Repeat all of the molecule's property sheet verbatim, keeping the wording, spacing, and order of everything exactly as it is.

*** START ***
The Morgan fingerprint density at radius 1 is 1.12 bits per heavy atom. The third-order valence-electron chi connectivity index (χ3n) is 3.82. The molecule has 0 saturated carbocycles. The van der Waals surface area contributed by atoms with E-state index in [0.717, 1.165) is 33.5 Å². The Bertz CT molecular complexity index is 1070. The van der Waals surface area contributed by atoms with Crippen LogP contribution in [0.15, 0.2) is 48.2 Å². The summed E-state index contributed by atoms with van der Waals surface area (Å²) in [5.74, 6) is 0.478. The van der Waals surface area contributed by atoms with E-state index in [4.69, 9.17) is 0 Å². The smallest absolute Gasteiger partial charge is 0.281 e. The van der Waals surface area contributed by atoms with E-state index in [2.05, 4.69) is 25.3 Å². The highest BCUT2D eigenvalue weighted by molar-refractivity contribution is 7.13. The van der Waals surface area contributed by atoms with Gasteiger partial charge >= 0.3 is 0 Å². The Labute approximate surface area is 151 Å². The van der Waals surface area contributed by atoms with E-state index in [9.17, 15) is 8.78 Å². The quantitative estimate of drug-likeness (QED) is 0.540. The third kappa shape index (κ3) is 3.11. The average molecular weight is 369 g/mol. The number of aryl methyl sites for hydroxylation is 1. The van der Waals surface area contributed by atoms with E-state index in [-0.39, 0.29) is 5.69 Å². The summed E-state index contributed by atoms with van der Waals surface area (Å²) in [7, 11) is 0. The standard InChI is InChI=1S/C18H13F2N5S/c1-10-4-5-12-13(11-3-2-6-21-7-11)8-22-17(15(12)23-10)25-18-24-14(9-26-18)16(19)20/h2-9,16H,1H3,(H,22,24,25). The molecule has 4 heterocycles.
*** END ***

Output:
The Morgan fingerprint density at radius 1 is 1.12 bits per heavy atom. The third-order valence-electron chi connectivity index (χ3n) is 3.82. The molecule has 0 saturated carbocycles. The van der Waals surface area contributed by atoms with E-state index in [0.717, 1.165) is 33.5 Å². The Bertz CT molecular complexity index is 1070. The van der Waals surface area contributed by atoms with Crippen LogP contribution in [0.15, 0.2) is 48.2 Å². The summed E-state index contributed by atoms with van der Waals surface area (Å²) in [5.74, 6) is 0.478. The van der Waals surface area contributed by atoms with E-state index in [4.69, 9.17) is 0 Å². The smallest absolute Gasteiger partial charge is 0.281 e. The van der Waals surface area contributed by atoms with E-state index in [2.05, 4.69) is 25.3 Å². The highest BCUT2D eigenvalue weighted by molar-refractivity contribution is 7.13. The van der Waals surface area contributed by atoms with Gasteiger partial charge >= 0.3 is 0 Å². The Labute approximate surface area is 151 Å². The van der Waals surface area contributed by atoms with E-state index in [9.17, 15) is 8.78 Å². The quantitative estimate of drug-likeness (QED) is 0.540. The third kappa shape index (κ3) is 3.11. The average molecular weight is 369 g/mol. The number of aryl methyl sites for hydroxylation is 1. The van der Waals surface area contributed by atoms with E-state index in [-0.39, 0.29) is 5.69 Å². The summed E-state index contributed by atoms with van der Waals surface area (Å²) in [7, 11) is 0. The standard InChI is InChI=1S/C18H13F2N5S/c1-10-4-5-12-13(11-3-2-6-21-7-11)8-22-17(15(12)23-10)25-18-24-14(9-26-18)16(19)20/h2-9,16H,1H3,(H,22,24,25). The molecule has 4 heterocycles.